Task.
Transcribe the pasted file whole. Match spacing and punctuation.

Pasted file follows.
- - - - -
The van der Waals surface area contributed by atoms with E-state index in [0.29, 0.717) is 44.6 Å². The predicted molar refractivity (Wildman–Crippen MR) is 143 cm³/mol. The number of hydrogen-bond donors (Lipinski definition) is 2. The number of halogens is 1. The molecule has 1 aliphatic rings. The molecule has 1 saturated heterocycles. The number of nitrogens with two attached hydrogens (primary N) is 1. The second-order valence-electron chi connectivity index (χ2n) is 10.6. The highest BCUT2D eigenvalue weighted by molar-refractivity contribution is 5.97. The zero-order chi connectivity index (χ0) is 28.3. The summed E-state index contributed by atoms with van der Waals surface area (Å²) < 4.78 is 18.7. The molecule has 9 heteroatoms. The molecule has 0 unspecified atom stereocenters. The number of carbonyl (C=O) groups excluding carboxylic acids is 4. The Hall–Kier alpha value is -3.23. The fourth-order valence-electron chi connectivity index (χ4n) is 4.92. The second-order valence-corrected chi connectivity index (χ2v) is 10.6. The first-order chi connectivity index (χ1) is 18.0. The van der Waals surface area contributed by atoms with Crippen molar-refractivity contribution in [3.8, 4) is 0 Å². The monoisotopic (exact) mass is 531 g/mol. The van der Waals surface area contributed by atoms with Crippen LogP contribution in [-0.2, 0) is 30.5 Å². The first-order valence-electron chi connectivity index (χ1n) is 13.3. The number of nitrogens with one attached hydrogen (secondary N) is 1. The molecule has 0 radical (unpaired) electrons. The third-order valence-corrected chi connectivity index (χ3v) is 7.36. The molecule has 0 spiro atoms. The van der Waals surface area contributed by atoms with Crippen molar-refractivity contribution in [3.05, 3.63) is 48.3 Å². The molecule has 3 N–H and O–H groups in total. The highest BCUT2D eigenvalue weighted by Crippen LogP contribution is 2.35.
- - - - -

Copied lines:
The van der Waals surface area contributed by atoms with E-state index in [0.29, 0.717) is 44.6 Å². The predicted molar refractivity (Wildman–Crippen MR) is 143 cm³/mol. The number of hydrogen-bond donors (Lipinski definition) is 2. The number of halogens is 1. The molecule has 1 aliphatic rings. The molecule has 1 saturated heterocycles. The number of nitrogens with two attached hydrogens (primary N) is 1. The second-order valence-electron chi connectivity index (χ2n) is 10.6. The highest BCUT2D eigenvalue weighted by molar-refractivity contribution is 5.97. The zero-order chi connectivity index (χ0) is 28.3. The summed E-state index contributed by atoms with van der Waals surface area (Å²) < 4.78 is 18.7. The molecule has 9 heteroatoms. The molecule has 0 unspecified atom stereocenters. The number of carbonyl (C=O) groups excluding carboxylic acids is 4. The Hall–Kier alpha value is -3.23. The fourth-order valence-electron chi connectivity index (χ4n) is 4.92. The second-order valence-corrected chi connectivity index (χ2v) is 10.6. The first-order chi connectivity index (χ1) is 18.0. The van der Waals surface area contributed by atoms with Crippen molar-refractivity contribution in [3.8, 4) is 0 Å². The monoisotopic (exact) mass is 531 g/mol. The van der Waals surface area contributed by atoms with Crippen LogP contribution in [-0.2, 0) is 30.5 Å². The first-order valence-electron chi connectivity index (χ1n) is 13.3. The number of nitrogens with one attached hydrogen (secondary N) is 1. The molecule has 0 radical (unpaired) electrons. The third-order valence-corrected chi connectivity index (χ3v) is 7.36. The molecule has 0 spiro atoms. The van der Waals surface area contributed by atoms with Crippen molar-refractivity contribution in [3.05, 3.63) is 48.3 Å². The molecule has 3 N–H and O–H groups in total. The highest BCUT2D eigenvalue weighted by Crippen LogP contribution is 2.35.